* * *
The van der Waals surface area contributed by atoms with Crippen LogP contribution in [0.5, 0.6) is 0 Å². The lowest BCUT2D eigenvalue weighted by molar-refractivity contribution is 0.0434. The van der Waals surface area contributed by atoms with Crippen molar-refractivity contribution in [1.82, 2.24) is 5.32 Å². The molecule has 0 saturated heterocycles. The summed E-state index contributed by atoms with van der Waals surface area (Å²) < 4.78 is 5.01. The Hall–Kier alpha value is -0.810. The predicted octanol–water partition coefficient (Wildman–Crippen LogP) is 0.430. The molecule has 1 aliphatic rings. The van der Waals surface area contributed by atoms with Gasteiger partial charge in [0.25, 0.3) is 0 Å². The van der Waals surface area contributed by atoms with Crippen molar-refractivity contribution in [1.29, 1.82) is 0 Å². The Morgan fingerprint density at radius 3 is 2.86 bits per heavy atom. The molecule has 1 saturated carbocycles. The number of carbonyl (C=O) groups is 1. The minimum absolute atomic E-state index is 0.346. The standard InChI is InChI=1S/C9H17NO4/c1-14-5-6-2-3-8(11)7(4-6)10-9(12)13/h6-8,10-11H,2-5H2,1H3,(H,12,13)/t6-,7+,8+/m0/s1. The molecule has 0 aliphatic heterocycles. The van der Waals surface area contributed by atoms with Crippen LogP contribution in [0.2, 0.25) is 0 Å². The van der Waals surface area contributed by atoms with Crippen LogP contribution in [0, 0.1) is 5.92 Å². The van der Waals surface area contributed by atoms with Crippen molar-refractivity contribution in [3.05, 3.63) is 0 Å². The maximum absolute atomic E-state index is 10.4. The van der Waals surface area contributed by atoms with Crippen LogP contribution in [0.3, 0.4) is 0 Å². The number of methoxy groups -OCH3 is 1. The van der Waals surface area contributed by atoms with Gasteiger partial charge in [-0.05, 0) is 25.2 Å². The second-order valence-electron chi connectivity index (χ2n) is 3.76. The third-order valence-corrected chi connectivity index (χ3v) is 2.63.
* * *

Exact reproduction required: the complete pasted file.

The van der Waals surface area contributed by atoms with Crippen LogP contribution in [0.5, 0.6) is 0 Å². The lowest BCUT2D eigenvalue weighted by molar-refractivity contribution is 0.0434. The van der Waals surface area contributed by atoms with Crippen molar-refractivity contribution in [1.82, 2.24) is 5.32 Å². The molecule has 0 saturated heterocycles. The summed E-state index contributed by atoms with van der Waals surface area (Å²) < 4.78 is 5.01. The Hall–Kier alpha value is -0.810. The predicted octanol–water partition coefficient (Wildman–Crippen LogP) is 0.430. The molecule has 1 aliphatic rings. The van der Waals surface area contributed by atoms with Gasteiger partial charge in [0.25, 0.3) is 0 Å². The van der Waals surface area contributed by atoms with Crippen molar-refractivity contribution in [1.29, 1.82) is 0 Å². The Morgan fingerprint density at radius 3 is 2.86 bits per heavy atom. The molecule has 1 saturated carbocycles. The number of carbonyl (C=O) groups is 1. The minimum absolute atomic E-state index is 0.346. The standard InChI is InChI=1S/C9H17NO4/c1-14-5-6-2-3-8(11)7(4-6)10-9(12)13/h6-8,10-11H,2-5H2,1H3,(H,12,13)/t6-,7+,8+/m0/s1. The molecule has 0 aliphatic heterocycles. The van der Waals surface area contributed by atoms with Crippen LogP contribution in [0.2, 0.25) is 0 Å². The van der Waals surface area contributed by atoms with Crippen LogP contribution in [0, 0.1) is 5.92 Å². The van der Waals surface area contributed by atoms with Crippen molar-refractivity contribution in [3.05, 3.63) is 0 Å². The maximum absolute atomic E-state index is 10.4. The van der Waals surface area contributed by atoms with Crippen LogP contribution in [0.3, 0.4) is 0 Å². The number of methoxy groups -OCH3 is 1. The van der Waals surface area contributed by atoms with Gasteiger partial charge in [-0.05, 0) is 25.2 Å². The second-order valence-electron chi connectivity index (χ2n) is 3.76. The third-order valence-corrected chi connectivity index (χ3v) is 2.63.